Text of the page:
It’s been almost a year but today I did my initial commit to the new Convergence Jukebox 2 software. Users wont find much difference between the two versions other than the Jukebox 2 GUI code is written using Kivy. My belief is that a Kivy base will allow me to speed up new features for Convergence Jukebox 2, many of which I have preliminary working Python code for.
During the year of re-coding errors on the Github site were reported –primarily missing files– which I took time this morning to fix. Everything from a Windows OS perspective appears to be working and I updated the associated readme’s to explain how to use the software.
The initial commit of of Convergence Jukebox 2 is now available on its Github page.
Convergence Jukebox 2 Kivy Based GUI
Convergence Jukebox 2 is an update to the original Convergence Jukebox using a Kivy based GUI in place of Tkinter. Convergence Jukebox 2 is now the working version of the software meaning it will be continually developed from this point forward.
Convergence Jukebox 2 is a fully functional retro jukebox application. It emulates “physical” jukeboxes and is written in Python. The software has been designed to be fully functional, playing mp3’s both randomly and via a credit system.
Convergence Jukebox 2 is open source Python based software that has been written in Python 2.7 to emulate a “retro” style jukebox. The type of jukebox that was popular in bars, restaurants and recreation areas during the 1950’s and 60’s. Written from scratch by Brad Fortner of Convergence Communications, Convergence Jukebox 2 plays properly formed ID3 tagged mp3 media.
The Jukebox can be controlled for “personal” use by your computer keyboard but is better operated with a USB keypad. Its output resolution is modifiable allowing it to connect to inexpensive computer, laptop or TV displays with its “retro look and feel”. It can even be connected to bill, coin or card acceptors for “pay to play” situations. More information can including an FAQ and instructions on how to format mp3’s be found on the Convergence Jukebox blog at www.convergencejukebox.com.
- Unlimited mp3 library size: Currently operating in our development centre is a version containing 15,800 mp3 files. This implementation runs on minimum hardware. In this case it’s an HP MINI 210 PC that contains an Atom N450 processor, 1024 MB of memory and a 160.0 GB hard drive. Jukebox 2.0 has yet to be tested on a Raspberry Pi.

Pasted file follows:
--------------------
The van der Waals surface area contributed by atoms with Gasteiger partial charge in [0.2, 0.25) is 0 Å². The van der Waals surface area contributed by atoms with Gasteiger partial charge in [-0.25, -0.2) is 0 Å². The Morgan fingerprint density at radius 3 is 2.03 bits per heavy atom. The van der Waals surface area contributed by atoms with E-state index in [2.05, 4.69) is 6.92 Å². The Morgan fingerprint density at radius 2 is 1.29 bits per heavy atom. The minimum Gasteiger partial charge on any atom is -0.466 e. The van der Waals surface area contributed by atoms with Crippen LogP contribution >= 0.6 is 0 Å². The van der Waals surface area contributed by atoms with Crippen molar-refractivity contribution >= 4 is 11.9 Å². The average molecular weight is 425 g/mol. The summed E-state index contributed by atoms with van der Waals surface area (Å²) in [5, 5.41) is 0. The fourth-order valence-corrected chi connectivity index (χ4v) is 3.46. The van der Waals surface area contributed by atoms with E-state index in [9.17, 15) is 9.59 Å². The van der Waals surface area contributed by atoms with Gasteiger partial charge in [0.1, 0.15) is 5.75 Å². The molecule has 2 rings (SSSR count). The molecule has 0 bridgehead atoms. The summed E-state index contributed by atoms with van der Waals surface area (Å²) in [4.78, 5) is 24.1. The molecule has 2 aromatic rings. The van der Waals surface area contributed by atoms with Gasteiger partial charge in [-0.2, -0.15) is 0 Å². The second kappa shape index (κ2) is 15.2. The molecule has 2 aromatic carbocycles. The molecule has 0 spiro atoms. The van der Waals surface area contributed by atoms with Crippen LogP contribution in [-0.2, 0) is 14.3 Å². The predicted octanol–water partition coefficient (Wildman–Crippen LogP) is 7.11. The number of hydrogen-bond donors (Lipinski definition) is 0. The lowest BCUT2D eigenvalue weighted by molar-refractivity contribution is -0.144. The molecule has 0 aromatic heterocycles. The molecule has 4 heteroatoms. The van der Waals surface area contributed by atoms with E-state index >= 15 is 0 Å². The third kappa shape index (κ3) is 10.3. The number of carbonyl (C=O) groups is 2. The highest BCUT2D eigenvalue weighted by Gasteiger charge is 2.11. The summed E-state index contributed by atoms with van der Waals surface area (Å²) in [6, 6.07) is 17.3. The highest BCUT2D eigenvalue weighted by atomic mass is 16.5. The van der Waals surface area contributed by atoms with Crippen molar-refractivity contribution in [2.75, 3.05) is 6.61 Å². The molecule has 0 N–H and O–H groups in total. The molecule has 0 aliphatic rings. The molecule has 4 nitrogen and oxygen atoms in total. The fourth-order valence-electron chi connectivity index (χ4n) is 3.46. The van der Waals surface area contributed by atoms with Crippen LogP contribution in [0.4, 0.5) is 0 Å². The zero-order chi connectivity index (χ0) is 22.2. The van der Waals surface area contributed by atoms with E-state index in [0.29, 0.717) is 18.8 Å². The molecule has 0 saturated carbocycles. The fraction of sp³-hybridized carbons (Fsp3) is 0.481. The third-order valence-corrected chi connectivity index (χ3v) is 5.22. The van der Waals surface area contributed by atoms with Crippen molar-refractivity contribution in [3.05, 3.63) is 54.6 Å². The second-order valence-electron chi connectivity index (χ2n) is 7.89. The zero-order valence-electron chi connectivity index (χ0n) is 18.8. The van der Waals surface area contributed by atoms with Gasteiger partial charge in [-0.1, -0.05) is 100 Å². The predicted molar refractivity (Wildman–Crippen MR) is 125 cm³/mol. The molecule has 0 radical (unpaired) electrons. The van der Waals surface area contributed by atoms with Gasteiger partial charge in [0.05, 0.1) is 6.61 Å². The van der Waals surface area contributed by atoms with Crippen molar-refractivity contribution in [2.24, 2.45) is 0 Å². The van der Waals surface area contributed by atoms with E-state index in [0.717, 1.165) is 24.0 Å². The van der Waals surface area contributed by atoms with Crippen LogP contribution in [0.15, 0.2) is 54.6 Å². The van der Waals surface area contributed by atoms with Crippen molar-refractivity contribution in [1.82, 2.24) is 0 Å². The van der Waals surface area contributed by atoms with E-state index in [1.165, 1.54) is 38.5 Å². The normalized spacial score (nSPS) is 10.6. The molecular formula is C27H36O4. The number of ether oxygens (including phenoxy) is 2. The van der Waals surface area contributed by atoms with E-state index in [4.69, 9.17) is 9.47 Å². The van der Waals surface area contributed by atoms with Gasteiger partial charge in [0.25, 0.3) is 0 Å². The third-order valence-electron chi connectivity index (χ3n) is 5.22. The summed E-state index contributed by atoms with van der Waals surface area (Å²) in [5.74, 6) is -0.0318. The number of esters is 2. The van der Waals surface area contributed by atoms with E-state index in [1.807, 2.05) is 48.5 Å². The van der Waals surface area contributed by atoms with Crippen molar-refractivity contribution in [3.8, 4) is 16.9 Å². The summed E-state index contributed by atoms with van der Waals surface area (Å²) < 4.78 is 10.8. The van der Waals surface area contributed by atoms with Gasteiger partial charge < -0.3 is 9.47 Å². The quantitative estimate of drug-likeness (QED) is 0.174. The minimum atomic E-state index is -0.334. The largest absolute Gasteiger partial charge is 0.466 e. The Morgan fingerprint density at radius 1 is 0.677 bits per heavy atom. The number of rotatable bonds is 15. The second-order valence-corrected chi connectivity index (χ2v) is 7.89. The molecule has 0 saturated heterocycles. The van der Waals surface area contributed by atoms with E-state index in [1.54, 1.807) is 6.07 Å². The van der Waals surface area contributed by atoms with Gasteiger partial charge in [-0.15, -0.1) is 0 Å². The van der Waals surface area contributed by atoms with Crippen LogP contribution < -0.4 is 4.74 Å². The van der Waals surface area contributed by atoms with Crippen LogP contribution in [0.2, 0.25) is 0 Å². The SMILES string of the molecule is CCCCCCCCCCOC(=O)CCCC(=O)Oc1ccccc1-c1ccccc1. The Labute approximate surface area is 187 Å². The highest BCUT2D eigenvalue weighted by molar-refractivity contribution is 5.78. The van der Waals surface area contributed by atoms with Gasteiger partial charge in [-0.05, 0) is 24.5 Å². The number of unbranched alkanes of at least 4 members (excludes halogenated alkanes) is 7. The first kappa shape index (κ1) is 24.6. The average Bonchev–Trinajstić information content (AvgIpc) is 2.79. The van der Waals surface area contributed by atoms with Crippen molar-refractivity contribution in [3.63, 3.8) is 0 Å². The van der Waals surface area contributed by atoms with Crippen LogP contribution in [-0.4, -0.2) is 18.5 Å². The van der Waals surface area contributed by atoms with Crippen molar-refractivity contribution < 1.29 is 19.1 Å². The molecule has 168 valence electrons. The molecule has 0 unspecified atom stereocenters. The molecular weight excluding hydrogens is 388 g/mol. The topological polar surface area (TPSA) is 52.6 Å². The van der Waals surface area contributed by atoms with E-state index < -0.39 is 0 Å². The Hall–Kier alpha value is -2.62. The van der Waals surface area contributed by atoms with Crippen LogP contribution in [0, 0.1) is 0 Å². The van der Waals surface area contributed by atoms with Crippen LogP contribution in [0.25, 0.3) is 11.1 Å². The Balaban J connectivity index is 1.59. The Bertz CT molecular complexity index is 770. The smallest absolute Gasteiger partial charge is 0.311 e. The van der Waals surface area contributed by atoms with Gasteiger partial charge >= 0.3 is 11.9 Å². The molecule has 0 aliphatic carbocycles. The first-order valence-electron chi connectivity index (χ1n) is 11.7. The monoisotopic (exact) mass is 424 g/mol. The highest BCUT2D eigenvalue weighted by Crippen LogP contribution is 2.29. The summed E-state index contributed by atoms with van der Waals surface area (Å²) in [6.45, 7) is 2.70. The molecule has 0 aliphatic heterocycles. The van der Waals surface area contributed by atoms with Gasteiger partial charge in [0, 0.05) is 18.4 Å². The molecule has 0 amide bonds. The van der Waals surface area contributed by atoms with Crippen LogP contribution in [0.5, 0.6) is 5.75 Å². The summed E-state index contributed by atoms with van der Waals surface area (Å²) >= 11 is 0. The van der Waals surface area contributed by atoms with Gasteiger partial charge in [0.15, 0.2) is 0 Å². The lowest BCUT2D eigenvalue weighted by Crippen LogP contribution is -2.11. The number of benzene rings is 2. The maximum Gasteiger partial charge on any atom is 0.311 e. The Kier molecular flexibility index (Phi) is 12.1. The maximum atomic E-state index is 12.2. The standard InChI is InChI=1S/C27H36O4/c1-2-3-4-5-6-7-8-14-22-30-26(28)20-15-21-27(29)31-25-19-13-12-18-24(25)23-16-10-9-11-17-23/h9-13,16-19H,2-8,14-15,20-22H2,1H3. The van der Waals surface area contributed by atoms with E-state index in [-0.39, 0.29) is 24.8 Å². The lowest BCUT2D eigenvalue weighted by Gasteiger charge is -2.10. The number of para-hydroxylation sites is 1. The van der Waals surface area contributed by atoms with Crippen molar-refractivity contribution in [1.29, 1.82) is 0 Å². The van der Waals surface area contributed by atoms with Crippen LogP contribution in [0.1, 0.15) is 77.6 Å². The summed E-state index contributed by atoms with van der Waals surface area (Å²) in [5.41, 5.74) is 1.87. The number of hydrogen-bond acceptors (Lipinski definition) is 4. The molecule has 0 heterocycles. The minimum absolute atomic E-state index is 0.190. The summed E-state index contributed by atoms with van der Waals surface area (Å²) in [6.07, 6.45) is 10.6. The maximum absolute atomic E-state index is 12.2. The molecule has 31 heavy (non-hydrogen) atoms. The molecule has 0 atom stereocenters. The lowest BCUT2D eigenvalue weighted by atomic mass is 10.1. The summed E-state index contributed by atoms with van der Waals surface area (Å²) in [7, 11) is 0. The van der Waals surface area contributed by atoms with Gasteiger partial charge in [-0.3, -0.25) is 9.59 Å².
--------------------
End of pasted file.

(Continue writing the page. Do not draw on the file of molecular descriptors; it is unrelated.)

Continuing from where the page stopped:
- Automatic Song Detection: MP3 library database is built automatically when additional properly formed ID3 tagged files are added to the media folder and the program is restarted.
- Multiple Display Resolutions: Developers can change display resolution, skins and customize all items on the screen (such as song name positions) using Python Kivy code.
- Customizable To Your Location: The Jukebox name or service at top of arch can be customized in the Python Kivy code.
- Background Music System: Convergence Jukebox plays library loaded in Jukebox in a continuous manner randomly. Makes an excellent background music system.
- Different Styles Of Music: mp3’s can be tagged with genres in comment area of ID3 tag. Random play can be set to play specific genres by altering a simple text file.
- Songs Can Be Skipped: mp3’s can be tagged “norandom” meaning they will never play randomly. This means mp3’s with potentially unsuitable content can only be played if selected.
- Avoids Repeating The Same Songs Continuously: mp3’s on the random list are only played once during a random play cycle.
- Automatic Resetting Of Random List: Convergence Jukebox resets the random list when the software is rebooted or all selections in the jukebox have been played once randomly.
- Clearly Identified Songs: While song is playing, song title and artist are displayed prominently under the Jukebox arch on the display.
- More detailed song information is displayed in the green display (top left) that includes year released, song length and album name pulled from the mp3 id3 tags.
- Convergence Jukebox plays user selected songs (paid) as a priority: When selected songs are listed in order of selection under the Upcoming Selections heading in the status area.
- Users cannot select the same song if it’s on the Upcoming Selections list. This eliminates the same song from being played repeatedly.
- Songs played via selection are removed from the random playlist. This eliminates the same song from being played repeatedly.
- Random play resumes once user selected songs have completed playing.
- Number of Credits, cost per credit and the number of songs available in the library are clearly displayed (and editable in the Python code) at the bottom left of the green screen .
- Users can navigate through available music using up/down/left/right navigation keys.
- Users can navigate through music selecting songs by either Title or Artist.
- Users can navigate to the alphabetical start of either Artist or Title using specific letter keys that employ multiple keypresses.
- A log is kept of each song played randomly, each song paid to play, when the Jukebox is rebooted, when songs are added and when a new random list is generated.
- Python code has been written for is included in Convergence Jukebox that’s not been documented in the released version that talks to the Dropbox folder to providing RSS feeds for digital signage systems. As well as It is possible to include code to create tweets to Twitter accounts making the jukebox useful as a global barker system.
New In Convergence Jukebox 2.001;
- Jukebox GUI re-written in Kivy.
- Bug fix so last song on selection screen can now be accessed.
- Artists are kept in proper alphabetical order including bands that start with The.
- Bug fix so GUI wont crash when there are no titles or artists during Title Or Artist selection search.
The Convergence Jukebox website at http://www.convergencejukebox.com contains links to Python source code.